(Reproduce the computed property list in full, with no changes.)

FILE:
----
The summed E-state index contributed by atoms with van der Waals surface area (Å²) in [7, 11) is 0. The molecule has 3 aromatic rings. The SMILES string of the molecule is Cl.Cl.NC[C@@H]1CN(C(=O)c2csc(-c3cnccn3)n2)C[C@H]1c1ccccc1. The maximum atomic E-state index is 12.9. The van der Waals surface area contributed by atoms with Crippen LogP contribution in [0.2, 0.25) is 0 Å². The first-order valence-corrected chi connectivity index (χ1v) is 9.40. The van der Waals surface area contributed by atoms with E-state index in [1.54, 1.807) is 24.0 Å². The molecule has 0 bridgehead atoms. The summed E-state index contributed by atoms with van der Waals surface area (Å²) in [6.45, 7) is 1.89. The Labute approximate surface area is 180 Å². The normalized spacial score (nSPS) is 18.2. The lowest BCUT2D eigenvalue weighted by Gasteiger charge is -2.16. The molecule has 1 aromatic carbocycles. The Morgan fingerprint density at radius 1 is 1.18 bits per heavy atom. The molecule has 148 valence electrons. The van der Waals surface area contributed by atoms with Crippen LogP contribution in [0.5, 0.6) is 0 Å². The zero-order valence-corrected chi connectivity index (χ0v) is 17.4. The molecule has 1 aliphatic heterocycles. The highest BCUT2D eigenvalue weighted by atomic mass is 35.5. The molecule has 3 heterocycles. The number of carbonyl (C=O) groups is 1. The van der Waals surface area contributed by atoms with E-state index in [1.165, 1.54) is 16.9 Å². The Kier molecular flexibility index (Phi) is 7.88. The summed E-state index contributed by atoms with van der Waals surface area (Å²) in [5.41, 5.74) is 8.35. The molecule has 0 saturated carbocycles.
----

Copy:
The summed E-state index contributed by atoms with van der Waals surface area (Å²) in [7, 11) is 0. The molecule has 3 aromatic rings. The SMILES string of the molecule is Cl.Cl.NC[C@@H]1CN(C(=O)c2csc(-c3cnccn3)n2)C[C@H]1c1ccccc1. The maximum atomic E-state index is 12.9. The van der Waals surface area contributed by atoms with Crippen LogP contribution in [0.2, 0.25) is 0 Å². The first-order valence-corrected chi connectivity index (χ1v) is 9.40. The van der Waals surface area contributed by atoms with E-state index in [1.54, 1.807) is 24.0 Å². The molecule has 0 bridgehead atoms. The summed E-state index contributed by atoms with van der Waals surface area (Å²) in [6.45, 7) is 1.89. The Labute approximate surface area is 180 Å². The normalized spacial score (nSPS) is 18.2. The lowest BCUT2D eigenvalue weighted by Gasteiger charge is -2.16. The molecule has 1 aromatic carbocycles. The Morgan fingerprint density at radius 1 is 1.18 bits per heavy atom. The molecule has 148 valence electrons. The van der Waals surface area contributed by atoms with Crippen LogP contribution in [0.5, 0.6) is 0 Å². The zero-order valence-corrected chi connectivity index (χ0v) is 17.4. The molecule has 1 aliphatic heterocycles. The highest BCUT2D eigenvalue weighted by atomic mass is 35.5. The molecule has 3 heterocycles. The number of carbonyl (C=O) groups is 1. The van der Waals surface area contributed by atoms with E-state index in [1.165, 1.54) is 16.9 Å². The Kier molecular flexibility index (Phi) is 7.88. The summed E-state index contributed by atoms with van der Waals surface area (Å²) in [5.41, 5.74) is 8.35. The molecule has 0 saturated carbocycles.